This paper is aimed at investigating the electrochemical behavior of austenitic stainless steel UNS S30400 under stress corrosion cracking conditions in acidic solutions at room temperature. Electrochemical impedance spectroscopy and electrochemical current noise measurements were performed at different stress levels during slow strain rate tests at pH 0.00 and 1.00 in order to evaluate the influence of mechanical deformation on the evolution of the electrochemical responses of the interface. Results have shown that, differently to what happens at pH 1.00, the corrosive attack at pH 0.00 is characterized by intensive cracking concomitantly to the progressive spreading out of uniform corrosion on the metallic surface. The coupling of both electrochemical impedance and current noise techniques provided complementary information about the interplay between dissolution and cracking of the stainless steel exposed to electrolytes of different aggressiveness.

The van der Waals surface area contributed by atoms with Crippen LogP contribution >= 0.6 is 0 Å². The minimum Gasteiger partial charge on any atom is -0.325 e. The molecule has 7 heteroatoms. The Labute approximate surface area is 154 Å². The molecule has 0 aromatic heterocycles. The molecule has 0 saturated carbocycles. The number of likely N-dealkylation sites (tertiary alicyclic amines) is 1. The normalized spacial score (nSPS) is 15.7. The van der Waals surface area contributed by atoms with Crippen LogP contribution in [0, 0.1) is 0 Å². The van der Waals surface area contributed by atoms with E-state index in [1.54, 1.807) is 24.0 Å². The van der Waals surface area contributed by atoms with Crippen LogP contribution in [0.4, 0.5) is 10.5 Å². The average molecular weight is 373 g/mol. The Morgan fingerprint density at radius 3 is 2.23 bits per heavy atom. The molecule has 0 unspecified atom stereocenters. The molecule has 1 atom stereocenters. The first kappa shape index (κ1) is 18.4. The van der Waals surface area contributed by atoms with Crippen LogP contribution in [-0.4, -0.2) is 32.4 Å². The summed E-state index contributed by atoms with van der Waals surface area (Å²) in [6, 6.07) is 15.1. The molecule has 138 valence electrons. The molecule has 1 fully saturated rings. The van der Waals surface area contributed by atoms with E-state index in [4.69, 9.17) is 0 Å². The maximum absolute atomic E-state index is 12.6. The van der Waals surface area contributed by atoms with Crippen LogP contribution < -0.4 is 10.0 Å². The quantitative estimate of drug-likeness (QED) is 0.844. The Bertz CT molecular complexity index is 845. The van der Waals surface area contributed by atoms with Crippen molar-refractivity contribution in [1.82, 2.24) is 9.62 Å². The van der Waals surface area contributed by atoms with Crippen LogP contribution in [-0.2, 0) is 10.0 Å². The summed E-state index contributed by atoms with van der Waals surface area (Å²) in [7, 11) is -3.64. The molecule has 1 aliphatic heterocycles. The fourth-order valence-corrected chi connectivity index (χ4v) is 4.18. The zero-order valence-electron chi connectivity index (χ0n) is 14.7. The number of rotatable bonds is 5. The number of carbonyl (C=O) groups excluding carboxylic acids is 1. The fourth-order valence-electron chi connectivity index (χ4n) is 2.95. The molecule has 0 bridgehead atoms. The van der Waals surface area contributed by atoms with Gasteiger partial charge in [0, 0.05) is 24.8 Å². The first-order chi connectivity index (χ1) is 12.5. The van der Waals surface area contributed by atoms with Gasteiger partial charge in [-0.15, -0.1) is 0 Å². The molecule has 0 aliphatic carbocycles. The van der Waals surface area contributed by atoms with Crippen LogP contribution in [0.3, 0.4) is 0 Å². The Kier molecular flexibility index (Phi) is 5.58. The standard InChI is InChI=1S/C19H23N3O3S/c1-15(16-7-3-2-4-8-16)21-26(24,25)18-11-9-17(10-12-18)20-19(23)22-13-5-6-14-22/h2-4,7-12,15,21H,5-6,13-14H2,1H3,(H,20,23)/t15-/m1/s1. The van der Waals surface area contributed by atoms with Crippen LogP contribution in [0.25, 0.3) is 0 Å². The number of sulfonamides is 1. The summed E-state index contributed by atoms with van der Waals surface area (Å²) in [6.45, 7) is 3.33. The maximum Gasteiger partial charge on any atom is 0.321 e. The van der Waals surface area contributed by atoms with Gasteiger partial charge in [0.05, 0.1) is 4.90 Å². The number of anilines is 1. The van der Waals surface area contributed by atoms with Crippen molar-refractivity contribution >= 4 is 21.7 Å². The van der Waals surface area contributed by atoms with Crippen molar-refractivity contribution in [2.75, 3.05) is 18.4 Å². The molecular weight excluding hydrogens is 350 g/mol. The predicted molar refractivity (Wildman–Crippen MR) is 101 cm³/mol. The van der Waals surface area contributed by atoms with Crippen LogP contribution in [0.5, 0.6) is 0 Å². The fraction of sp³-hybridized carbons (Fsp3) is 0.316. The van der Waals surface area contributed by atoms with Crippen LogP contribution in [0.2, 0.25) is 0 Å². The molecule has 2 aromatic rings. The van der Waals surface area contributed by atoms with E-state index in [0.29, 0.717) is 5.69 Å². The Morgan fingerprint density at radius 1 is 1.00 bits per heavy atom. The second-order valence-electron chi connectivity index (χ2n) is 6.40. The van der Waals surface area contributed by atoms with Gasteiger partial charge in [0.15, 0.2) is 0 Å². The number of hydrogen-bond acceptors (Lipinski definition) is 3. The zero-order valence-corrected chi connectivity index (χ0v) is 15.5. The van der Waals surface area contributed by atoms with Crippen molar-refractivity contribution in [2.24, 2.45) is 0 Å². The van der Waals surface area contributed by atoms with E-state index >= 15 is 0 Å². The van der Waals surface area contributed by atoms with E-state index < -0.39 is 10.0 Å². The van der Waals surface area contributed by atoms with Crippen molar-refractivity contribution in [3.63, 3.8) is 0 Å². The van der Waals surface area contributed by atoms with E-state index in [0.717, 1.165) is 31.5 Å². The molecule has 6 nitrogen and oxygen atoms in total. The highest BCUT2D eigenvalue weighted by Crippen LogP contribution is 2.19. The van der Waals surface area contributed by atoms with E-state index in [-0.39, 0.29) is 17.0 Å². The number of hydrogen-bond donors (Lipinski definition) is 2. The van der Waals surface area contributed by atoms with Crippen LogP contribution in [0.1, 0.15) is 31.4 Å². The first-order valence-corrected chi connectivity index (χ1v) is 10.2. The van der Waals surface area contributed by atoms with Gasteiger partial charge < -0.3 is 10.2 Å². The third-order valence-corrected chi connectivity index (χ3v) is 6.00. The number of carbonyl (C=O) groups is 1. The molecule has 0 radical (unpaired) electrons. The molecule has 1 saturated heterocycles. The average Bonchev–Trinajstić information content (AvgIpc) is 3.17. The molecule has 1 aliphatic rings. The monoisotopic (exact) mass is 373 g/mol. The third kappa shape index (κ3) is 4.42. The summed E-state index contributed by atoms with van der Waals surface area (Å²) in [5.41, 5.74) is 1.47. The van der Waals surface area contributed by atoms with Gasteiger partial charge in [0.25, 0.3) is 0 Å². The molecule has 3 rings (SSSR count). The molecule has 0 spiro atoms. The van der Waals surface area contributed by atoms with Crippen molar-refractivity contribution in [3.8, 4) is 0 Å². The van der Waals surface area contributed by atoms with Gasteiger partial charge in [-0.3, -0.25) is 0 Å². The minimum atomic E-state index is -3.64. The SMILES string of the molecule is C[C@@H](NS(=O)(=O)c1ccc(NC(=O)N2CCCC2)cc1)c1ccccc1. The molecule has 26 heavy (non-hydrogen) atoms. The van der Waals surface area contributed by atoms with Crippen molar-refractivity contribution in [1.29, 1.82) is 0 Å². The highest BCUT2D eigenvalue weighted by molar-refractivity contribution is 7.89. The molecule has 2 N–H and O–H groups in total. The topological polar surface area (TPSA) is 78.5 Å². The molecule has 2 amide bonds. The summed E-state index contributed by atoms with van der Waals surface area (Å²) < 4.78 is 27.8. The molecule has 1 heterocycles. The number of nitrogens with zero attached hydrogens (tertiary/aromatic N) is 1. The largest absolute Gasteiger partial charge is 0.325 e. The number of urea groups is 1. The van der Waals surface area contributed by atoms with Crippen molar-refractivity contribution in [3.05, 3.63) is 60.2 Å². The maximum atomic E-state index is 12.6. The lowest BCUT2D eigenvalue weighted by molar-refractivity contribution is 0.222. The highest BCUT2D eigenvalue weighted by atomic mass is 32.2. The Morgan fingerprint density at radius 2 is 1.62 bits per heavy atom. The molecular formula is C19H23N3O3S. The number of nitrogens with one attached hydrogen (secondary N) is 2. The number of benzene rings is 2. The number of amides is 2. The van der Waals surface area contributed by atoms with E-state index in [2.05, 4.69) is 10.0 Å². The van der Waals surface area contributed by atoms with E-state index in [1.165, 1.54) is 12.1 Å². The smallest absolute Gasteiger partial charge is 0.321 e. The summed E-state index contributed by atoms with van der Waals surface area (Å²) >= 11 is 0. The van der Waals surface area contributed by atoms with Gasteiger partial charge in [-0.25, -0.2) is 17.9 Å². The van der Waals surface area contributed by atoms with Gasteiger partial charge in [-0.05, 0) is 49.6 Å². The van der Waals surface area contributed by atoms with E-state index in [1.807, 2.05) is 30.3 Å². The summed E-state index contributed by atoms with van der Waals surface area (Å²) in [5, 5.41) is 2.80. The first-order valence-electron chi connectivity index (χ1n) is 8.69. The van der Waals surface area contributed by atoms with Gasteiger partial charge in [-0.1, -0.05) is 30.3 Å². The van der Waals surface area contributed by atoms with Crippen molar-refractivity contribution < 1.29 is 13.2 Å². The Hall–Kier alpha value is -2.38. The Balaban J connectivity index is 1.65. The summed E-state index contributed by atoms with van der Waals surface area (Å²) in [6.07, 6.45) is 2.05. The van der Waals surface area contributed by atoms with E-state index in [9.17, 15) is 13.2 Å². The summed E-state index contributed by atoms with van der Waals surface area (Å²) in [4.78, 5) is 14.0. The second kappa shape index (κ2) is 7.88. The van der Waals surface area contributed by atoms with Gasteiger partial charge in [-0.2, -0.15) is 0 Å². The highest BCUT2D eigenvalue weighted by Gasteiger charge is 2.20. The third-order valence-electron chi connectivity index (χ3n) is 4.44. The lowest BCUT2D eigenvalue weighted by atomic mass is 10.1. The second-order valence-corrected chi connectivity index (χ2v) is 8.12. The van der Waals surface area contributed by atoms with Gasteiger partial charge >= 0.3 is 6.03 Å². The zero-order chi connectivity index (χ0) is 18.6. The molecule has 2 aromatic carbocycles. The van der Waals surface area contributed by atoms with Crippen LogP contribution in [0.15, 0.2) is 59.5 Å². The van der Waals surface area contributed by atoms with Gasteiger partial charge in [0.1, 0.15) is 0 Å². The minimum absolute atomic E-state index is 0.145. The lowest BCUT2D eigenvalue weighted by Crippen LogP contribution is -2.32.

The influence of ethanol, sulfuric acid and chloride on the corrosion resistance of 316L stainless steel was investigated by means of polarization curves and electrochemical impedance spectroscopy measurements. Over the studied range, the steel corrosion potential was independent of H2SO4 and NaCl concentrations in aqueous solution. On the other hand, in solution containing 65 wt.% ethanol and 35 wt.% water, the corrosion potentials were higher than those obtained in aqueous solution. Besides, the steel corrosion potential was affected by the addition of H2SO4 and NaCl in solution. In solutions with and without ethanol, plus 0.35 wt.% NaCl, the presence of 1 wt.% H2SO4 inhibited the appearance of pitting corrosion.